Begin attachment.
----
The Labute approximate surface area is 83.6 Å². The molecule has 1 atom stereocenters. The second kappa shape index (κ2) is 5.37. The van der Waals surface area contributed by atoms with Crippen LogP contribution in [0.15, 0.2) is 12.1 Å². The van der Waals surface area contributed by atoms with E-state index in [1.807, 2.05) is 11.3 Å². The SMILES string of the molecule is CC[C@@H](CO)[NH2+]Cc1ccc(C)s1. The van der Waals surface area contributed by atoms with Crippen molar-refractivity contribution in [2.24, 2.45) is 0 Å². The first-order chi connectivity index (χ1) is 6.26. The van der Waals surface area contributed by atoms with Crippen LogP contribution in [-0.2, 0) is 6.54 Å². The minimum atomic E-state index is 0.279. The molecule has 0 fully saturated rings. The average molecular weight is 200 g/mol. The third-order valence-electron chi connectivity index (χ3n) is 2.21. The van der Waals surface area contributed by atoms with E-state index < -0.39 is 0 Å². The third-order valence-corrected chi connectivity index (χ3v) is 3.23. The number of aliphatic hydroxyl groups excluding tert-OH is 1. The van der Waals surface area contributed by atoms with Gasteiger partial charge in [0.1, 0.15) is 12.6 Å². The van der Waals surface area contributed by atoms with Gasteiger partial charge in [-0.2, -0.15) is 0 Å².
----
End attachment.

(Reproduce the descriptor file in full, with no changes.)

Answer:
The Labute approximate surface area is 83.6 Å². The molecule has 1 atom stereocenters. The second kappa shape index (κ2) is 5.37. The van der Waals surface area contributed by atoms with Crippen LogP contribution in [0.15, 0.2) is 12.1 Å². The van der Waals surface area contributed by atoms with E-state index in [1.807, 2.05) is 11.3 Å². The SMILES string of the molecule is CC[C@@H](CO)[NH2+]Cc1ccc(C)s1. The van der Waals surface area contributed by atoms with Crippen molar-refractivity contribution in [2.24, 2.45) is 0 Å². The first-order chi connectivity index (χ1) is 6.26. The van der Waals surface area contributed by atoms with Crippen LogP contribution in [-0.2, 0) is 6.54 Å². The minimum atomic E-state index is 0.279. The molecule has 0 fully saturated rings. The average molecular weight is 200 g/mol. The third-order valence-electron chi connectivity index (χ3n) is 2.21. The van der Waals surface area contributed by atoms with E-state index < -0.39 is 0 Å². The third-order valence-corrected chi connectivity index (χ3v) is 3.23. The number of aliphatic hydroxyl groups excluding tert-OH is 1. The van der Waals surface area contributed by atoms with Gasteiger partial charge in [0.1, 0.15) is 12.6 Å². The van der Waals surface area contributed by atoms with Gasteiger partial charge in [-0.2, -0.15) is 0 Å².